So, last week, we established that you do not have a bad relationship with your mother. You may think you do. You may think that your mother is domineering or too intense or other not so flattering qualities that people label their mothers, but at least your mom didn’t sell you into a loveless 19th century marriage to a Duke so dour he was hilariously known as “Sunny.” She also didn’t make you wear a metal device fastened from your shoulders to your waist to improve your posture. Nor did you get whipped with a riding crop for misbehavior. At least I hope you didn’t. I mean, I don’t know your mom. But I sincerely hope she is a lovely person.
Most mothers are at least slightly better than Alva Vanderbilt. When last we left Shelved Dolls, her beautiful bookish daughter had spent her wedding day (November 6, 1895) prostrate and sobbing, begging her father not to force her to marry Charles Spencer-Churchill, Duke of Marlborough. Unsucessfully. Our heroine, Consuelo, was in love with another man, but when they considered eloping, Alva threatened to kill him. Alva also stole all of the lover’s letters, which he kept writing up to the wedding day. The plot of The Notebook probably owes a lot to this, but let’s not get carried away.
In her autobiography, Consuelo wrote, “Friends called but were told I was not at home. Locked behind those high walls—the porter had orders not to let me out unaccompanied—I had no chance of getting any word to my fiance.” Her mother justified the death threat claiming, “You cannot help your children to advantages through sentimental romance but through money, which alone has power.” Alva probably thought she was making good decisions for her daughter; the arrangement and pressure tactics just seem absolutely foreign to anyone with modern notions of love and marriage. Are you interested in her lover, whom she was hoping to marry instead of the Duke of Marlborough? I was! His name was Winthrop Rutherfurd. He was 33 years old (Consuelo was age 18 at the time), a member of the New York elite “The Four Hundred” and Edith Wharton said that he was the prototype for all of the heroes in her first novels. So, basically, he was Newland Archer, the most romantic person humanly possible – way more romantic than whoever Ryan Gosling played in The Notebook.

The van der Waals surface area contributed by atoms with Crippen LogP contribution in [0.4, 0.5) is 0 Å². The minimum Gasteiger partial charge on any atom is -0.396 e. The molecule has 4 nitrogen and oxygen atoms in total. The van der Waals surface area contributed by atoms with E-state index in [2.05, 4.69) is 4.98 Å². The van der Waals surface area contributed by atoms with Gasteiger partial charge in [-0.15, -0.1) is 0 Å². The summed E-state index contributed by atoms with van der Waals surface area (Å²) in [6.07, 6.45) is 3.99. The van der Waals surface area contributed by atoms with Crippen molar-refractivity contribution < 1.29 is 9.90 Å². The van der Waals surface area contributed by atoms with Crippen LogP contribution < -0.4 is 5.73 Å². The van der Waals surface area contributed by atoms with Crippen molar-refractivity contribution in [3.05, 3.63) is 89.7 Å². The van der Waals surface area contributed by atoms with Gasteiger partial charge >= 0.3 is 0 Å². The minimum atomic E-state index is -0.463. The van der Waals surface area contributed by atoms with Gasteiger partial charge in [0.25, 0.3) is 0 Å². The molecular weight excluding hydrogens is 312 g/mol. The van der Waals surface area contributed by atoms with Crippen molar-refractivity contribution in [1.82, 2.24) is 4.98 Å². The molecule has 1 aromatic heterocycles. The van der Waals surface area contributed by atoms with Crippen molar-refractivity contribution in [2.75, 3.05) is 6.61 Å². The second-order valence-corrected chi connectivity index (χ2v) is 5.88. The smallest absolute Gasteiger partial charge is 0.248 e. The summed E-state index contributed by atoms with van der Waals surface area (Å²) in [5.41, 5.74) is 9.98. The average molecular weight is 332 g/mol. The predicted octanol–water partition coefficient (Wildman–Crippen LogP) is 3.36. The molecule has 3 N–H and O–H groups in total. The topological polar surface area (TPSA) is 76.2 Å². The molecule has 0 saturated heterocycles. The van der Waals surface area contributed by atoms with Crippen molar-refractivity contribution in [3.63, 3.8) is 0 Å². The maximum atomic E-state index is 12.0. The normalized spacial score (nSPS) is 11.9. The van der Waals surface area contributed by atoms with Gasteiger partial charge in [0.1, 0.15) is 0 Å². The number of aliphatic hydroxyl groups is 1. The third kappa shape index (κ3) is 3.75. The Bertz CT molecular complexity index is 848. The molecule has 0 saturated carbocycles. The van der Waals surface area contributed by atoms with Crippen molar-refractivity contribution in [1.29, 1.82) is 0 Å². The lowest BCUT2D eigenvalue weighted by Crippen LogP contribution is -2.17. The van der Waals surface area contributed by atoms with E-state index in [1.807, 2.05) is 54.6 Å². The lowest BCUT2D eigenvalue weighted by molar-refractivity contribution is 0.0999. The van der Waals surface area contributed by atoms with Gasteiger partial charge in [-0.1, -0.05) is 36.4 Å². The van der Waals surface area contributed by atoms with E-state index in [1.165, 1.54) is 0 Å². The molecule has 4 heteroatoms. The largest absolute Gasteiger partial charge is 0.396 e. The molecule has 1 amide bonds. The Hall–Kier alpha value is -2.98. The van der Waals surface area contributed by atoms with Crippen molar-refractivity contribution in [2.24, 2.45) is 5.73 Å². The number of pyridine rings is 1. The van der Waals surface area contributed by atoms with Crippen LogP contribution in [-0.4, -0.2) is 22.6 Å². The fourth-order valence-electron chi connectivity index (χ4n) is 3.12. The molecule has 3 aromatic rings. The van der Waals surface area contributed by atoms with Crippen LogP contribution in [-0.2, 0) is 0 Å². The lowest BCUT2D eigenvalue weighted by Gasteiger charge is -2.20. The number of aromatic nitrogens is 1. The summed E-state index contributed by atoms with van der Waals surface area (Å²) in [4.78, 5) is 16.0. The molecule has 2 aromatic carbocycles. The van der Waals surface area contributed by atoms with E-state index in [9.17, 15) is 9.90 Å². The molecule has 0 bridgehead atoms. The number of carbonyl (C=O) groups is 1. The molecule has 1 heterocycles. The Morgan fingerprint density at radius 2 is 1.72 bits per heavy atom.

God, I wish I could find a photo of him.
This also means that Consuelo was somewhat like Ellen Olenska in that she was swept away to Europe for an unhappy marriage with a Duke. After, apparently, a phenomenal and much-reported-on wedding. At the time, the magazine Town Topics poked fun at how much attention had been paid to what Consuelo would be wearing, and wrote:
“It is delightful to know that the clasps of Miss Vanderbilt’s stocking supporters are of gold, and that her corset-covers and chemises are embroidered with rosebuds in relief. If the present methods of reporting the movements and details of the life and clothes of these young people are pursued until the day of the wedding, I look for some revelations that would startle even a Parisian café lounger.”